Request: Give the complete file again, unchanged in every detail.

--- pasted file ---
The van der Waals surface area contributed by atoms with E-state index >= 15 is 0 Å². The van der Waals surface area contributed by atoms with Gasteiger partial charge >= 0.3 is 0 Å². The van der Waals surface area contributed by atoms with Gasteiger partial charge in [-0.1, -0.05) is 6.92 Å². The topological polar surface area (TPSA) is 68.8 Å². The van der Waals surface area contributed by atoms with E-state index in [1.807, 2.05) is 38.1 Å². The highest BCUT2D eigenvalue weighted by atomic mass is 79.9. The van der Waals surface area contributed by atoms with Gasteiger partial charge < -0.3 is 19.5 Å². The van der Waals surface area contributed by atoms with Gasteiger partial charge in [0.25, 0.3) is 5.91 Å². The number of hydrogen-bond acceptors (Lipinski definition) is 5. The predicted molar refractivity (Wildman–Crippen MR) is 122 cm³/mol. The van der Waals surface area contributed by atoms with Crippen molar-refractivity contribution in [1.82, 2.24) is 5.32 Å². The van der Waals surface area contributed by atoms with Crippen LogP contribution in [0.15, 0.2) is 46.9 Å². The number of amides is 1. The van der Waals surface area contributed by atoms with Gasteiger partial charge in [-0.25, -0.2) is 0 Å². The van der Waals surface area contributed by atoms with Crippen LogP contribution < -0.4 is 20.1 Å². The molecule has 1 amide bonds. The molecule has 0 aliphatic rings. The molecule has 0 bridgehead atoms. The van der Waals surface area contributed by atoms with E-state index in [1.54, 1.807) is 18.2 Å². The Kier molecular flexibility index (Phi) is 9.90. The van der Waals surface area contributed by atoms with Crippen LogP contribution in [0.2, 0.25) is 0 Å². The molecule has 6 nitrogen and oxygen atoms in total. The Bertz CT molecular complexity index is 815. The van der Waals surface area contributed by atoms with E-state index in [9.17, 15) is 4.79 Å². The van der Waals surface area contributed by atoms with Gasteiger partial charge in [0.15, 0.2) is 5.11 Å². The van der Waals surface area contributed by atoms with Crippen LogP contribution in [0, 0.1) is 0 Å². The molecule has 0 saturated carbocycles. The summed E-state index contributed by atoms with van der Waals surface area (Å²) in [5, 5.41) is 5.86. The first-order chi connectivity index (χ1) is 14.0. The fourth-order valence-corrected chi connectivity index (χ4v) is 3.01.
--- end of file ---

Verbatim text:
The van der Waals surface area contributed by atoms with E-state index >= 15 is 0 Å². The van der Waals surface area contributed by atoms with Gasteiger partial charge >= 0.3 is 0 Å². The van der Waals surface area contributed by atoms with Gasteiger partial charge in [-0.1, -0.05) is 6.92 Å². The topological polar surface area (TPSA) is 68.8 Å². The van der Waals surface area contributed by atoms with E-state index in [1.807, 2.05) is 38.1 Å². The highest BCUT2D eigenvalue weighted by atomic mass is 79.9. The van der Waals surface area contributed by atoms with Gasteiger partial charge < -0.3 is 19.5 Å². The van der Waals surface area contributed by atoms with Gasteiger partial charge in [0.25, 0.3) is 5.91 Å². The number of hydrogen-bond acceptors (Lipinski definition) is 5. The predicted molar refractivity (Wildman–Crippen MR) is 122 cm³/mol. The van der Waals surface area contributed by atoms with Crippen molar-refractivity contribution in [1.82, 2.24) is 5.32 Å². The van der Waals surface area contributed by atoms with Crippen LogP contribution in [0.15, 0.2) is 46.9 Å². The number of amides is 1. The van der Waals surface area contributed by atoms with Gasteiger partial charge in [-0.25, -0.2) is 0 Å². The van der Waals surface area contributed by atoms with Crippen LogP contribution < -0.4 is 20.1 Å². The molecule has 1 amide bonds. The molecule has 0 aliphatic rings. The molecule has 0 bridgehead atoms. The van der Waals surface area contributed by atoms with E-state index in [1.54, 1.807) is 18.2 Å². The Kier molecular flexibility index (Phi) is 9.90. The van der Waals surface area contributed by atoms with Crippen LogP contribution in [0.2, 0.25) is 0 Å². The molecule has 6 nitrogen and oxygen atoms in total. The Bertz CT molecular complexity index is 815. The van der Waals surface area contributed by atoms with E-state index in [9.17, 15) is 4.79 Å². The van der Waals surface area contributed by atoms with Gasteiger partial charge in [0.15, 0.2) is 5.11 Å². The van der Waals surface area contributed by atoms with Crippen LogP contribution in [0, 0.1) is 0 Å². The molecule has 0 saturated carbocycles. The summed E-state index contributed by atoms with van der Waals surface area (Å²) in [5, 5.41) is 5.86. The first-order chi connectivity index (χ1) is 14.0. The fourth-order valence-corrected chi connectivity index (χ4v) is 3.01.